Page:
Hong Kong’s spy commissioner found ten non-compliance cases by law enforcement agencies

Hong Kong’s spy commissioner found ten non-compliance cases by law enforcement agencies

Darryl Saw, the Commissioner on Interception of Communications and Surveillance, said at a briefing of its 2013 annual report on 2 December that ten irregularities by the law enforcement agencies were found last year.

These cases include one inadvertent unauthorised interception, one case of an omission of a legal professional privilege assessment in an application for interception operation, and one case of omission of information in the device request form.

Saw said although the overall performance of the law enforcement agencies in complying with the ordinance was satisfactory, he “was naturally disappointed” at the non-compliance case where the applicant failed to assess the likelihood of legal professional privilege in the application, which led to the rejection of the application by panel judges.

“The failure to include such a fundamental statutory requirement in an application is a serious matter given the reasons why such an assessment is required to be made in any application,” Saw noted. “It was disconcerting to note that the omission was not detected by the LEA throughout the checking process in the preparation of the application by the chain of officers.”

Under the Interception of Communications and Surveillance Ordinance that took force in 2006, four law enforcement agencies, namely the Police force, Customs and Excise Department, Immigration Department and Independent Commission Against Corruption (ICAC), can apply to conduct interception and surveillance operations to detect and prevent serious crimes and protect public security.

Saw’s major duty includes overseeing the compliance by the law enforcement agencies with the ordinance and conducting regular reviews. In 2013, Saw conducted 208 reviews on weekly reports submitted by law enforcement agencies and panel judges, 28 inspection visits and 35 reviews of legal professional privilege cases.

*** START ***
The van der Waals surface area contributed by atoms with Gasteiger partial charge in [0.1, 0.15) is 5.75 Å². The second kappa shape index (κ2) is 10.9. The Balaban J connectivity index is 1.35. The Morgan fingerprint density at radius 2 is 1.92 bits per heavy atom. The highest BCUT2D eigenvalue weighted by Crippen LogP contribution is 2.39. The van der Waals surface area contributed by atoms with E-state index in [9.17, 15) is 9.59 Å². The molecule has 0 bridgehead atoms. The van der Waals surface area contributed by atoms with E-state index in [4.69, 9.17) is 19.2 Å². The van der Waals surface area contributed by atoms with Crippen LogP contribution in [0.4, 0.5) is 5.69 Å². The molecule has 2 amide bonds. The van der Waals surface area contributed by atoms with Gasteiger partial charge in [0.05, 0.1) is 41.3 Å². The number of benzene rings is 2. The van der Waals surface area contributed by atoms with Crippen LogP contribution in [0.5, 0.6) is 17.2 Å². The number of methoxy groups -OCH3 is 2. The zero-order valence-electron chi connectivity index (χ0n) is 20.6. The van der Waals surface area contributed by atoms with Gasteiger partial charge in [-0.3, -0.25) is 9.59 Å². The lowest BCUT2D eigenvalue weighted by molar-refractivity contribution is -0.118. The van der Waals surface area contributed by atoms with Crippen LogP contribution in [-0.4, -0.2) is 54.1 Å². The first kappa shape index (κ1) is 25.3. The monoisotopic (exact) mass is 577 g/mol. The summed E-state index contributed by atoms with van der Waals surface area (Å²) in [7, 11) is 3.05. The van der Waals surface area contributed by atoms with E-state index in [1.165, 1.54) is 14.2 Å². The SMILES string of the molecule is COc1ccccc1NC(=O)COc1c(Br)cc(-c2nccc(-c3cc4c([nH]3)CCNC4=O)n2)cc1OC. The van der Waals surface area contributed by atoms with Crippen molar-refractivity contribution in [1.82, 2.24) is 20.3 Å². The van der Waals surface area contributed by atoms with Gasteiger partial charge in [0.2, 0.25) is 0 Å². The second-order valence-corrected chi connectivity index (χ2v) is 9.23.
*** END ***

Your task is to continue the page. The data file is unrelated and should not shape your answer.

In 2013, panel judges and authorising officers issued a total of 1,412 authorisations and denied only 11 applications. Saw said the low rejection rate is due to the commissioner’s endeavour to put rigid constraints on the law enforcement agencies’ applications.

“Over a period of years since the inception of the legislation, my predecessor and myself have made sure there are rigid constraints on the LEA to ensure when they make an application, they do send properly justified materials and supporting documents,” Saw said.

All the law enforcement agencies are under legal obligation to report to the commissioner any failure by the department or its officers to comply with the ordinance, according to the interception legislation.

Saw made the observation that most of the irregularities encountered and mistakes made by law enforcement officers “were attributable to their inadvertence or negligence, which were uniquely related to the individuals concerned rather than defects in any of the control systems”.

The interception commissioner’s report sheds light on the kind of independent oversight the government needs to keep it in check when it requests user data from service providers. Officers who are found not in compliance with the interception ordinance will face disciplinary action, which includes verbal advice or warning.

Currently there is no adequate regulation or guidelines governing the government agencies’ requests for online user data, except the broadly defined Personal Data (Privacy) Ordinance. There is no independent body to oversee the government’s request-making process.

The only procedure that checks the legitimacy of the government data requests is through court orders. Yet as the Hong Kong Transparency Report noted in the 2014 report, many government agencies are making requests for user data from service providers without court orders. For instance, from February to October this year, only partial of the police’s 2,621 requests were made under court orders, and none of the customs’ 357 requests were made under court orders, according to information disclosed by the government upon Legislator James To’s request.

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